The events of last week reminded me how much courage it takes to tell a story. It’s not always easy for a student to report on union politics because: a) they can be incredibly confusing, and b) there can be consequences of writing about something that casts a negative light on such a large entity.
In spite of the controversy over our cover story from last week—and controversy can be a good thing if it creates discussion—I feel that it’s our job as the student newspaper to continue to report on these issues regardless of the challenges. Why? Because often there is so much more to the story than what students are being told. (I hope this week’s coverage helps make that clear.)
Interestingly, while attending one of UTMSU’s information sessions last Thursday—to which all full-time students were invited—I was told by the executive director Walied Khogali not to report on the session. My question is, what could be wrong with reporting on a session that was open to all students? In fact, wouldn’t UTMSU want us to communicate that info to everyone who couldn’t attend? I hope the 10 or so students who were present at the time are also asking these questions.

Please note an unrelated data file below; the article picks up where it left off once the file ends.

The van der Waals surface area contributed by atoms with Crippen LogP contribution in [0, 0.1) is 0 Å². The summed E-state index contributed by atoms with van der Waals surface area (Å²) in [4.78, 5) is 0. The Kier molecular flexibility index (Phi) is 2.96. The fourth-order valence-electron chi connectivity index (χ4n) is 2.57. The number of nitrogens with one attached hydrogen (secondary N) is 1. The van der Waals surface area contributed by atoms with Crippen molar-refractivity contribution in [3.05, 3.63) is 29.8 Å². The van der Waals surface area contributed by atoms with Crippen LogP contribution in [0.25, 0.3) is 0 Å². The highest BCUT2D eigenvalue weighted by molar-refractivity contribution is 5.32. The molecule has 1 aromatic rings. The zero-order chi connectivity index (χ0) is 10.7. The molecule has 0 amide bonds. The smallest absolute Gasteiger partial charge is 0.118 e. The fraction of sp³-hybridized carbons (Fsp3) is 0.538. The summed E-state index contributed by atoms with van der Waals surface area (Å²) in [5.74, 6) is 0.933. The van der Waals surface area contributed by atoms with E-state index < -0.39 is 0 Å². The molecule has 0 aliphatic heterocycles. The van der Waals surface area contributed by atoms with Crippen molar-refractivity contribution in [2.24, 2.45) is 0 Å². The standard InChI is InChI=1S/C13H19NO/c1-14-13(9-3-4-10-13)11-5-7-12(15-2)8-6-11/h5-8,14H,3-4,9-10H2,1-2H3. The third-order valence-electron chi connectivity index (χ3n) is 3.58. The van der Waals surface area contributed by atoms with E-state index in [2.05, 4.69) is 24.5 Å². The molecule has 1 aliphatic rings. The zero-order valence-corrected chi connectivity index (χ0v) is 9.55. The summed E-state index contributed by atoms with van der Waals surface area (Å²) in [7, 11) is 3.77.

Our coverage this week aims to address the confusion concerning this year’s AGM—and that means reporting on what was mentioned in the information session, but also what wasn’t, including the level of uncertainty over what will happen if UTSU doesn’t pass compliant bylaws by next October. Even UTSU president Yolen Bollo-Kamara wasn’t sure whether it would mean dissolution.
Regardless of how you vote on the motion on Wednesday, I hope our reporting helps you make an informed decision. We do our best, though we recognize that there’s always room for improvement. And I hope you’ll approach us with your feedback on the coverage. We’ll be a better paper for it.